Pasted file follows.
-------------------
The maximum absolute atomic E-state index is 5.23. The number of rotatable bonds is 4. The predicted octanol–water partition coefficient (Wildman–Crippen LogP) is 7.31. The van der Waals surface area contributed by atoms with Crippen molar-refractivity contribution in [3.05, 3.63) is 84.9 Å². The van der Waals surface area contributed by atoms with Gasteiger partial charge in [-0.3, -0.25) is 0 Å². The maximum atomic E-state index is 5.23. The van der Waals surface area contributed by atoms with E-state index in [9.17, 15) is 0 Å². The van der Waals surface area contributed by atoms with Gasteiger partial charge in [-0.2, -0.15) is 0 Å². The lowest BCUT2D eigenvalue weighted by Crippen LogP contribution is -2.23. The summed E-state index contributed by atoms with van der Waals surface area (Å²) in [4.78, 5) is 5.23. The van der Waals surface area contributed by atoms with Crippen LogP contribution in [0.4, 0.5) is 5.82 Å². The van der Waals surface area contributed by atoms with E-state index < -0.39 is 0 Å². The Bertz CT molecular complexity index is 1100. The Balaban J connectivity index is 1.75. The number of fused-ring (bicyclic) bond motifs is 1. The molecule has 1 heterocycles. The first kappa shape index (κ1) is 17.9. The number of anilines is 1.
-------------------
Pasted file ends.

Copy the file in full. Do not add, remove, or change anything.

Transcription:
The maximum absolute atomic E-state index is 5.23. The number of rotatable bonds is 4. The predicted octanol–water partition coefficient (Wildman–Crippen LogP) is 7.31. The van der Waals surface area contributed by atoms with Crippen molar-refractivity contribution in [3.05, 3.63) is 84.9 Å². The van der Waals surface area contributed by atoms with Gasteiger partial charge in [-0.3, -0.25) is 0 Å². The maximum atomic E-state index is 5.23. The van der Waals surface area contributed by atoms with E-state index in [9.17, 15) is 0 Å². The van der Waals surface area contributed by atoms with Gasteiger partial charge in [-0.2, -0.15) is 0 Å². The lowest BCUT2D eigenvalue weighted by Crippen LogP contribution is -2.23. The summed E-state index contributed by atoms with van der Waals surface area (Å²) in [4.78, 5) is 5.23. The van der Waals surface area contributed by atoms with Crippen LogP contribution in [0.4, 0.5) is 5.82 Å². The van der Waals surface area contributed by atoms with E-state index < -0.39 is 0 Å². The Bertz CT molecular complexity index is 1100. The Balaban J connectivity index is 1.75. The number of fused-ring (bicyclic) bond motifs is 1. The molecule has 1 heterocycles. The first kappa shape index (κ1) is 17.9. The number of anilines is 1.